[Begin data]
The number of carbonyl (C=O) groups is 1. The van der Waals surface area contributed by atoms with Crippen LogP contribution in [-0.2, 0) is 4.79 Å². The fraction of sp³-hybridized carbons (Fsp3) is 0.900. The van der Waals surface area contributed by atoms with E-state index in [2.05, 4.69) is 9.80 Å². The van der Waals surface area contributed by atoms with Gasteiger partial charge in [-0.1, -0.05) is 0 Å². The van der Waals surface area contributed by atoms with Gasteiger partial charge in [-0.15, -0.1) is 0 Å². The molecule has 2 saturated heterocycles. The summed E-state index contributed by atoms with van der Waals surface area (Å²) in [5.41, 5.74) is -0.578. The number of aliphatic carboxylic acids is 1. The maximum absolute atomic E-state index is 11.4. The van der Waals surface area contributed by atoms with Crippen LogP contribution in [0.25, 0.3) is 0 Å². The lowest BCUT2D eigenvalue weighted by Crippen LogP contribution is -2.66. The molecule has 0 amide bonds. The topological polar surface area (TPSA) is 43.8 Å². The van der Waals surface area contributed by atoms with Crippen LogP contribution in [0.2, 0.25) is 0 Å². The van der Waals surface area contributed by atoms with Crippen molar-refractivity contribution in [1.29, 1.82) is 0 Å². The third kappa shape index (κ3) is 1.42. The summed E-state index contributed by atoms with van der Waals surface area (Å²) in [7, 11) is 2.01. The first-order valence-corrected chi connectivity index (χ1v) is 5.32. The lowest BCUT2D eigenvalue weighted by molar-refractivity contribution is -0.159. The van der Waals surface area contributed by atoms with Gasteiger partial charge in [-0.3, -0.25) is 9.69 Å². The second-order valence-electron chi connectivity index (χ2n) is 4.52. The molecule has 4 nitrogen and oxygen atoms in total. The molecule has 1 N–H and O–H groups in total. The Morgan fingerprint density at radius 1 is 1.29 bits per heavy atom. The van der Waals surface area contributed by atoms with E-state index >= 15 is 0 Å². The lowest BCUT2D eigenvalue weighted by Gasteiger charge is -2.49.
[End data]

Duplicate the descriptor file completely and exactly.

The number of carbonyl (C=O) groups is 1. The van der Waals surface area contributed by atoms with Crippen LogP contribution in [-0.2, 0) is 4.79 Å². The fraction of sp³-hybridized carbons (Fsp3) is 0.900. The van der Waals surface area contributed by atoms with E-state index in [2.05, 4.69) is 9.80 Å². The van der Waals surface area contributed by atoms with Gasteiger partial charge in [-0.1, -0.05) is 0 Å². The van der Waals surface area contributed by atoms with Gasteiger partial charge in [-0.15, -0.1) is 0 Å². The molecule has 2 saturated heterocycles. The summed E-state index contributed by atoms with van der Waals surface area (Å²) in [5.41, 5.74) is -0.578. The number of aliphatic carboxylic acids is 1. The maximum absolute atomic E-state index is 11.4. The van der Waals surface area contributed by atoms with Crippen LogP contribution in [0.25, 0.3) is 0 Å². The lowest BCUT2D eigenvalue weighted by Crippen LogP contribution is -2.66. The molecule has 0 amide bonds. The topological polar surface area (TPSA) is 43.8 Å². The van der Waals surface area contributed by atoms with Crippen LogP contribution in [0.2, 0.25) is 0 Å². The van der Waals surface area contributed by atoms with Crippen molar-refractivity contribution in [1.29, 1.82) is 0 Å². The third kappa shape index (κ3) is 1.42. The summed E-state index contributed by atoms with van der Waals surface area (Å²) in [7, 11) is 2.01. The first-order valence-corrected chi connectivity index (χ1v) is 5.32. The lowest BCUT2D eigenvalue weighted by molar-refractivity contribution is -0.159. The van der Waals surface area contributed by atoms with Gasteiger partial charge in [-0.3, -0.25) is 9.69 Å². The second-order valence-electron chi connectivity index (χ2n) is 4.52. The molecule has 4 nitrogen and oxygen atoms in total. The molecule has 1 N–H and O–H groups in total. The Morgan fingerprint density at radius 1 is 1.29 bits per heavy atom. The van der Waals surface area contributed by atoms with E-state index >= 15 is 0 Å². The lowest BCUT2D eigenvalue weighted by Gasteiger charge is -2.49.